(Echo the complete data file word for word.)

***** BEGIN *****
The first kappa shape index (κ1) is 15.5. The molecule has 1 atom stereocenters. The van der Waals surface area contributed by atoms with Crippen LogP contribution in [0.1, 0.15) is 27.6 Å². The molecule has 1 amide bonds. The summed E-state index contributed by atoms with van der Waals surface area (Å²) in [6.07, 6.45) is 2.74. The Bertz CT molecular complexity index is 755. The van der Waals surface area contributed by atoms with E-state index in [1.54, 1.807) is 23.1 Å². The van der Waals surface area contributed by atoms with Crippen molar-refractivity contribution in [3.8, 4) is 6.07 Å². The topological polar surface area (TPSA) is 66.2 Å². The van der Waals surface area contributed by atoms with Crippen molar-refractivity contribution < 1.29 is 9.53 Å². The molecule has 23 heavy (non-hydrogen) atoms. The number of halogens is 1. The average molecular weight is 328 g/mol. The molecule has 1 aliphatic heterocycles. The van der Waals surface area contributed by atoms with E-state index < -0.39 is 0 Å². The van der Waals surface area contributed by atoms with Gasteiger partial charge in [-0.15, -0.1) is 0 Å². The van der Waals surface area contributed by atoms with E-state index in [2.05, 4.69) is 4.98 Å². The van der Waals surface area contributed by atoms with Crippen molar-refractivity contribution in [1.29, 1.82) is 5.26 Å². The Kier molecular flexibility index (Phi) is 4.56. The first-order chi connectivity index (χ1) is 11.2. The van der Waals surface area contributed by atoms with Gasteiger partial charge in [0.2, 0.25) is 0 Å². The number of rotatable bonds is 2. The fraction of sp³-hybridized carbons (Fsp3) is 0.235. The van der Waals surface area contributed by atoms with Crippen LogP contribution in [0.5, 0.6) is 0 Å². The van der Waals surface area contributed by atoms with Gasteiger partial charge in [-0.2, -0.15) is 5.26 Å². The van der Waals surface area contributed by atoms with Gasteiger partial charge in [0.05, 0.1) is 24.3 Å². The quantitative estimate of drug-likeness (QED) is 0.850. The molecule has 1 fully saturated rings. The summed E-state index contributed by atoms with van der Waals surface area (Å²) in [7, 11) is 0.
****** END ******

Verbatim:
The first kappa shape index (κ1) is 15.5. The molecule has 1 atom stereocenters. The van der Waals surface area contributed by atoms with Crippen LogP contribution in [0.1, 0.15) is 27.6 Å². The molecule has 1 amide bonds. The summed E-state index contributed by atoms with van der Waals surface area (Å²) in [6.07, 6.45) is 2.74. The Bertz CT molecular complexity index is 755. The van der Waals surface area contributed by atoms with E-state index in [1.54, 1.807) is 23.1 Å². The van der Waals surface area contributed by atoms with Crippen molar-refractivity contribution in [3.8, 4) is 6.07 Å². The topological polar surface area (TPSA) is 66.2 Å². The van der Waals surface area contributed by atoms with Crippen molar-refractivity contribution < 1.29 is 9.53 Å². The molecule has 23 heavy (non-hydrogen) atoms. The number of halogens is 1. The average molecular weight is 328 g/mol. The molecule has 1 aliphatic heterocycles. The van der Waals surface area contributed by atoms with E-state index < -0.39 is 0 Å². The van der Waals surface area contributed by atoms with Gasteiger partial charge in [-0.15, -0.1) is 0 Å². The van der Waals surface area contributed by atoms with E-state index in [2.05, 4.69) is 4.98 Å². The van der Waals surface area contributed by atoms with Crippen molar-refractivity contribution in [1.29, 1.82) is 5.26 Å². The Kier molecular flexibility index (Phi) is 4.56. The first-order chi connectivity index (χ1) is 11.2. The van der Waals surface area contributed by atoms with Gasteiger partial charge in [0.2, 0.25) is 0 Å². The number of rotatable bonds is 2. The fraction of sp³-hybridized carbons (Fsp3) is 0.235. The van der Waals surface area contributed by atoms with Crippen LogP contribution in [0.5, 0.6) is 0 Å². The van der Waals surface area contributed by atoms with Gasteiger partial charge in [-0.2, -0.15) is 5.26 Å². The van der Waals surface area contributed by atoms with Gasteiger partial charge in [0.05, 0.1) is 24.3 Å². The quantitative estimate of drug-likeness (QED) is 0.850. The molecule has 1 fully saturated rings. The summed E-state index contributed by atoms with van der Waals surface area (Å²) in [7, 11) is 0.